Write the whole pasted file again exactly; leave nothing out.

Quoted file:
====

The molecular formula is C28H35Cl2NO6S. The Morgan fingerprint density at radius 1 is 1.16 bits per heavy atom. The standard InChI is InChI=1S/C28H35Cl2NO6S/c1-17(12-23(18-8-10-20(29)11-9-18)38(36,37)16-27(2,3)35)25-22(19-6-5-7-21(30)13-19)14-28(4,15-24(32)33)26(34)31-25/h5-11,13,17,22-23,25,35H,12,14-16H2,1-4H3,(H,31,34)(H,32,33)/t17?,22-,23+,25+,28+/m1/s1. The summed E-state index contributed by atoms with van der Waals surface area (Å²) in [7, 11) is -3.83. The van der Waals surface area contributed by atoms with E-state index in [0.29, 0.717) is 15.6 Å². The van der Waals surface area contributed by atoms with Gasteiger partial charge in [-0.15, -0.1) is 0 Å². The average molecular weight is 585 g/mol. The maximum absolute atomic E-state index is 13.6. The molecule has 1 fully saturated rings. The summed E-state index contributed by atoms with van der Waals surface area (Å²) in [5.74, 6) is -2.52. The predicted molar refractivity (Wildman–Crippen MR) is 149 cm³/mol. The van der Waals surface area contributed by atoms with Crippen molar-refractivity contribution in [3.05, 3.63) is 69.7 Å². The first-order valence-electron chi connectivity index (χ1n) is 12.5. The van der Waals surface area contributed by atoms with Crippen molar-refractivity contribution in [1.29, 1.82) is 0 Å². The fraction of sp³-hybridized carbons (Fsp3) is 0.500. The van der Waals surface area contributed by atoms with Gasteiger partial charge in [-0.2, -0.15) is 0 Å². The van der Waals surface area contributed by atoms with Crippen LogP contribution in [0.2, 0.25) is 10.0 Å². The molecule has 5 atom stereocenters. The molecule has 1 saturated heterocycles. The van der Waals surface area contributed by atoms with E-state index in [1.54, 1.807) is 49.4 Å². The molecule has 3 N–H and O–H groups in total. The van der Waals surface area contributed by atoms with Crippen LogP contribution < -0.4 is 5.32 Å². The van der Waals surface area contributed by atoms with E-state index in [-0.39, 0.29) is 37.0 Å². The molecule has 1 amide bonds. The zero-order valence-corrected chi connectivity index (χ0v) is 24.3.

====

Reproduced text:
The molecular formula is C28H35Cl2NO6S. The Morgan fingerprint density at radius 1 is 1.16 bits per heavy atom. The standard InChI is InChI=1S/C28H35Cl2NO6S/c1-17(12-23(18-8-10-20(29)11-9-18)38(36,37)16-27(2,3)35)25-22(19-6-5-7-21(30)13-19)14-28(4,15-24(32)33)26(34)31-25/h5-11,13,17,22-23,25,35H,12,14-16H2,1-4H3,(H,31,34)(H,32,33)/t17?,22-,23+,25+,28+/m1/s1. The summed E-state index contributed by atoms with van der Waals surface area (Å²) in [7, 11) is -3.83. The van der Waals surface area contributed by atoms with E-state index in [0.29, 0.717) is 15.6 Å². The van der Waals surface area contributed by atoms with Gasteiger partial charge in [-0.15, -0.1) is 0 Å². The average molecular weight is 585 g/mol. The maximum absolute atomic E-state index is 13.6. The molecule has 1 fully saturated rings. The summed E-state index contributed by atoms with van der Waals surface area (Å²) in [5.74, 6) is -2.52. The predicted molar refractivity (Wildman–Crippen MR) is 149 cm³/mol. The van der Waals surface area contributed by atoms with Crippen molar-refractivity contribution in [3.05, 3.63) is 69.7 Å². The first-order valence-electron chi connectivity index (χ1n) is 12.5. The van der Waals surface area contributed by atoms with Crippen molar-refractivity contribution in [1.29, 1.82) is 0 Å². The fraction of sp³-hybridized carbons (Fsp3) is 0.500. The van der Waals surface area contributed by atoms with Gasteiger partial charge in [-0.2, -0.15) is 0 Å². The van der Waals surface area contributed by atoms with Crippen LogP contribution in [0.2, 0.25) is 10.0 Å². The molecule has 5 atom stereocenters. The molecule has 1 saturated heterocycles. The van der Waals surface area contributed by atoms with E-state index in [1.54, 1.807) is 49.4 Å². The molecule has 3 N–H and O–H groups in total. The van der Waals surface area contributed by atoms with Crippen LogP contribution < -0.4 is 5.32 Å². The van der Waals surface area contributed by atoms with E-state index in [-0.39, 0.29) is 37.0 Å². The molecule has 1 amide bonds. The zero-order valence-corrected chi connectivity index (χ0v) is 24.3.